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Emiratis, expats, entrepreneurs herald the UAE on its 50th National Day

As the United Arab Emirates’ official 50th National Day is marked across the nation on Thursday, expatriates have shared their memories of living and working in the country to mark its historic Golden Jubilee.

With celebrations taking place across the country to herald half a century since the founding of the Emirates, the day holds significance for UAE nationals and expatriates alike.

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Many told Al Arabiya English what the day means to them.

Indian expatriate Arnab Ghosh moved to the UAE in 1991 and described the Emirates as a very different place.

A transformative change

“Back in the days, life was certainly not as fast-paced as it is today,” the 45-year-old said. “The environment was quite laid back. Al Ghurair center was the only major mall in Dubai, with the only other thing that came close to a shopping center being the (now almost forgotten) Al Mulla Plaza, at the edge of Dubai.

“Everything beyond that – of which there was precious little – was considered Sharjah. Then in 1992, the Bur Juman center came along. At less than half the size it is today, that was still a big deal."

“Dubai was pretty much Al Qusais, Deira, Bur Dubai, Karama, Satwa and Jumeirah and anything beyond that was referred to as ‘on the way to Abu Dhabi'."

“When I started working, I remember most of Al Quoz was sand roads. That was one of the first territories assigned to me, as a young account executive selling ad space in the UAE’s first ever telephone directory: the Hawk Business Pages.”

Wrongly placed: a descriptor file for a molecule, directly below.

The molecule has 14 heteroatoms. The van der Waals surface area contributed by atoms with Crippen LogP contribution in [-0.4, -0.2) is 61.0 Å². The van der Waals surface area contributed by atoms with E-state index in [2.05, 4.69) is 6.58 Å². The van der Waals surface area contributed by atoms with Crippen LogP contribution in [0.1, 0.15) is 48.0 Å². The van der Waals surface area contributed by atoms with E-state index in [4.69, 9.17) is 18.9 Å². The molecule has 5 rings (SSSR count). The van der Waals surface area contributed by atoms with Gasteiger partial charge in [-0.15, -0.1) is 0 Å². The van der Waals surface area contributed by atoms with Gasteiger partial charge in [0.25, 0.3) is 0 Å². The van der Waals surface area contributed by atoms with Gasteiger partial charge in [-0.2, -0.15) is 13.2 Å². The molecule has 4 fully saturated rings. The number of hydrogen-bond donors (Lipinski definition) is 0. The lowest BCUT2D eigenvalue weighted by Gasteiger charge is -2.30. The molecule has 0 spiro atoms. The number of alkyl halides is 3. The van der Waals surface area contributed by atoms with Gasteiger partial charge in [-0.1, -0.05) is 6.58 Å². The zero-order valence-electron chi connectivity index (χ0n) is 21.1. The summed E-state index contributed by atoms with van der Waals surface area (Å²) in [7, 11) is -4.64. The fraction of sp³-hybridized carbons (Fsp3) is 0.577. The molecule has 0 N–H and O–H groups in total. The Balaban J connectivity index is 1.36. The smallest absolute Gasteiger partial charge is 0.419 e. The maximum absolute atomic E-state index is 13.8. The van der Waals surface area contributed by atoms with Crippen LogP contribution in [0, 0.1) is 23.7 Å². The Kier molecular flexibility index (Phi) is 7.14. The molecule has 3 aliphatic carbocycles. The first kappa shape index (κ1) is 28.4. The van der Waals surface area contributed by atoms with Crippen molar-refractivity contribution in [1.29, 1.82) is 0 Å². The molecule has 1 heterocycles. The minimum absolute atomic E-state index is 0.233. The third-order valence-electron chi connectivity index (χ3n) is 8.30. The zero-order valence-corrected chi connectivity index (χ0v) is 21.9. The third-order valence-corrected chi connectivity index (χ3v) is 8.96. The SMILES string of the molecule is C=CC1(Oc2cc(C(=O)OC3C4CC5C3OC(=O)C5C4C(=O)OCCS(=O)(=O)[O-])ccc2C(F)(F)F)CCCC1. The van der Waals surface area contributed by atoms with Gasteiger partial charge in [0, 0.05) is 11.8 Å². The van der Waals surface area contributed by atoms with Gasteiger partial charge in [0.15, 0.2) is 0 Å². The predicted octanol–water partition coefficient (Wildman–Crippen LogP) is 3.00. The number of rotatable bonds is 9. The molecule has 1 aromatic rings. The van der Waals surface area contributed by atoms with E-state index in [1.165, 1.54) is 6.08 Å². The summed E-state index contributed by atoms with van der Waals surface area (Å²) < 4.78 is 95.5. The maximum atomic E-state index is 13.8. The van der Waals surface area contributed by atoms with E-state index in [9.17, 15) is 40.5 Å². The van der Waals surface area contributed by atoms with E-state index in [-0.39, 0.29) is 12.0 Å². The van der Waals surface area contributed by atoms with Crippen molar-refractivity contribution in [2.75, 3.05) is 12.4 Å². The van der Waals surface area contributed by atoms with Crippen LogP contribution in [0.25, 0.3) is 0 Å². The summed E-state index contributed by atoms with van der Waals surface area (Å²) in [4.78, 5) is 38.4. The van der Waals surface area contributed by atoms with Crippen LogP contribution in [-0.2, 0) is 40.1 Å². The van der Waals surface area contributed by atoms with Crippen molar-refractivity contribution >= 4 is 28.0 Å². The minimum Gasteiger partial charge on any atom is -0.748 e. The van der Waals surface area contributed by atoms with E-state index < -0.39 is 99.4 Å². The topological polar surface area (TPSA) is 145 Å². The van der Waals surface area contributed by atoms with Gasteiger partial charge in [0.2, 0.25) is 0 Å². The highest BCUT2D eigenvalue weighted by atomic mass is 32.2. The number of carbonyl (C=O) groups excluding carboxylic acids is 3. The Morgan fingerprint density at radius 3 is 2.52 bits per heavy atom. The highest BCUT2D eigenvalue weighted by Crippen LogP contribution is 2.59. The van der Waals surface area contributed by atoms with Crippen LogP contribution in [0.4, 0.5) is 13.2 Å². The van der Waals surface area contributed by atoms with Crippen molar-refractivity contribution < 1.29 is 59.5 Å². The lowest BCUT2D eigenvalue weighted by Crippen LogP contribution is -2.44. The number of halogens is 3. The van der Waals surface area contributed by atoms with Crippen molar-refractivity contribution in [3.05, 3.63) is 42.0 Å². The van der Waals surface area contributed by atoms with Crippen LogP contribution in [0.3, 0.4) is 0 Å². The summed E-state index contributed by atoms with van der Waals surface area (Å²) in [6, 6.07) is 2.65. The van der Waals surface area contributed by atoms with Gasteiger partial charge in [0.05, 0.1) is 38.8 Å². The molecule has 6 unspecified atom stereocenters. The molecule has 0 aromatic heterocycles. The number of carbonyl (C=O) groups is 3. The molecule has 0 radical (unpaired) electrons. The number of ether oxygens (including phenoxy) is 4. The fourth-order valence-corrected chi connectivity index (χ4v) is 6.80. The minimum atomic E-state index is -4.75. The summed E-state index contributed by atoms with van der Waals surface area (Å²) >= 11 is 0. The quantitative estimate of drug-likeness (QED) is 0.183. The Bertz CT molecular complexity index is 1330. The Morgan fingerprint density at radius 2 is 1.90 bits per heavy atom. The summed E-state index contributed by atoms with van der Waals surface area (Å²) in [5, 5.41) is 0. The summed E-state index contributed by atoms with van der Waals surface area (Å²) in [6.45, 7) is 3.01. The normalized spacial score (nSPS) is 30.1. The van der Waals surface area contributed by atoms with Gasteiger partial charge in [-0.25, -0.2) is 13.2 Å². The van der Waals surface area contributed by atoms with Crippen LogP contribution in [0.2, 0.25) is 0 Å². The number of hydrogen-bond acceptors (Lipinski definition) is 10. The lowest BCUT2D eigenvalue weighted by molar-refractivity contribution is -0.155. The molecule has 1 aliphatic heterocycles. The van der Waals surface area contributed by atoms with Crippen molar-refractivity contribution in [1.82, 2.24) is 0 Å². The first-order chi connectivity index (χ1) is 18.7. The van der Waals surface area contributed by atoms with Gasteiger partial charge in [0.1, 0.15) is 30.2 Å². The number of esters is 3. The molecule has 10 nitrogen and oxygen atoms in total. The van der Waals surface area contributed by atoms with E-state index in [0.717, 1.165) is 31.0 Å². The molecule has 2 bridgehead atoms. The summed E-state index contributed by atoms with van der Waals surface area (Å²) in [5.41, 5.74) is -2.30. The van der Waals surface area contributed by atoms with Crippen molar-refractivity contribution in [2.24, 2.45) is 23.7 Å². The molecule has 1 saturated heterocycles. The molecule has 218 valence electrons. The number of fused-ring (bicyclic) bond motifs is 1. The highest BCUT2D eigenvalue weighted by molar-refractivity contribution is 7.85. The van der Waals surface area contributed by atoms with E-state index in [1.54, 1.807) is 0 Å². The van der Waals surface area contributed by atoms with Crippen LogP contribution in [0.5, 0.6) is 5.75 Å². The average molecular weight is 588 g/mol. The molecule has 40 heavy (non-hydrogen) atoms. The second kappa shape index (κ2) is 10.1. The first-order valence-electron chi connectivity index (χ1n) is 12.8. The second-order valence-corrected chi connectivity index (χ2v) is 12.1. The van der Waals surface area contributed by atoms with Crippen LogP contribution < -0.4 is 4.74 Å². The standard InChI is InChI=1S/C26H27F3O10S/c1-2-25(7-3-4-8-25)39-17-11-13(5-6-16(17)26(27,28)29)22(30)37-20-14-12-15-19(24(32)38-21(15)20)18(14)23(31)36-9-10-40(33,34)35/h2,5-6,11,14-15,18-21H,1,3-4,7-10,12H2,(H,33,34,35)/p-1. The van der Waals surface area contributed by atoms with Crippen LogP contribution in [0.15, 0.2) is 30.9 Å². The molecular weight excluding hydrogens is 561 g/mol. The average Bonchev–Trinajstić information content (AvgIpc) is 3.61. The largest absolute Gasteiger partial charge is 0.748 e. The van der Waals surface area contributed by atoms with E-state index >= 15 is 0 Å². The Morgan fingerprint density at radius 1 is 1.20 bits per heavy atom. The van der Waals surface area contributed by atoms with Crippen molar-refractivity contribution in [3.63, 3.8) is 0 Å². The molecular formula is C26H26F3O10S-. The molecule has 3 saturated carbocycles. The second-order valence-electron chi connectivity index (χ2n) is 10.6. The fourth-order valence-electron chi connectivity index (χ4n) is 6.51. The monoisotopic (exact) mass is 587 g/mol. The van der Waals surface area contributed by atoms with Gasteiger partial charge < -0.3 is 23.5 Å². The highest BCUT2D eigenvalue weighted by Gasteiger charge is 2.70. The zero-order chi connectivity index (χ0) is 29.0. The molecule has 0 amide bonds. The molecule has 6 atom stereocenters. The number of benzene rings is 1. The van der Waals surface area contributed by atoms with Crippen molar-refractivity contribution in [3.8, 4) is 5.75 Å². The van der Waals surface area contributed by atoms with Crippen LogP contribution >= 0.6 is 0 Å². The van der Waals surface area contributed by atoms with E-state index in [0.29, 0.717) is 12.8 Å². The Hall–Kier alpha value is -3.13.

Ananda Shakespeare, of Shakespeare Communications, moved to the country 17 years ago in my twenties and said: “I feel like I’ve grown up with the UAE."

“It really is the land of opportunity. I’ve DJed for rockstars and royalty, written a book, launched community events to promote veganism and finally created a thriving company. This country is always offering more to its citizens."

“What an exciting time to live here with Expo on our doorstep. This is a country that reaches for the stars, literally, with the Hope mission to Mars. We can only wonder what next for this country and the people that call the UAE home.”

‘We are proud to call the UAE home’

Resident Erika Blazeviciute Doyle, founder of Drink Dry, has raised her family in Dubai.

“I am a mother of three little girls and every weekend we try to visit different places in Dubai so they get to know the city that they live in.

“My most memorable moment during the last 3 years in the UAE was when I took my children to Dubai Frame.

“While we were inside the frame on the top level, my four-year-old daughter said she felt like she was standing on top of the world and that she loves living in Dubai.

“As a mother, you cannot ask for more than your child’s happiness. The UAE is the greatest place on earth, and we are proud to call it our home.”

An icon of modernity

Lara Barbary is an expatriate in the UAE, working as a partner at Ahmad Bin Hezeem & Associates LLP.

She said not only is the UAE an icon of modernity, but it also “one of the safest, most tolerant and most vibrant countries to live in.

“It is the business center of the region and the new land of make-believe. What’s not to love about life here? Be it to start the business of your dreams, to raise a family or to enjoy a spectacular lifestyle, the UAE has got it all.”

Soham Shah, CEO and co-founder of Selfrive.ae, said the UAE had helped pave the way for entrepreneurs like himself to forge a successful career in the country.

“The UAE is home to us, and this December 2nd we celebrate to the past 50 glorious years of the nation."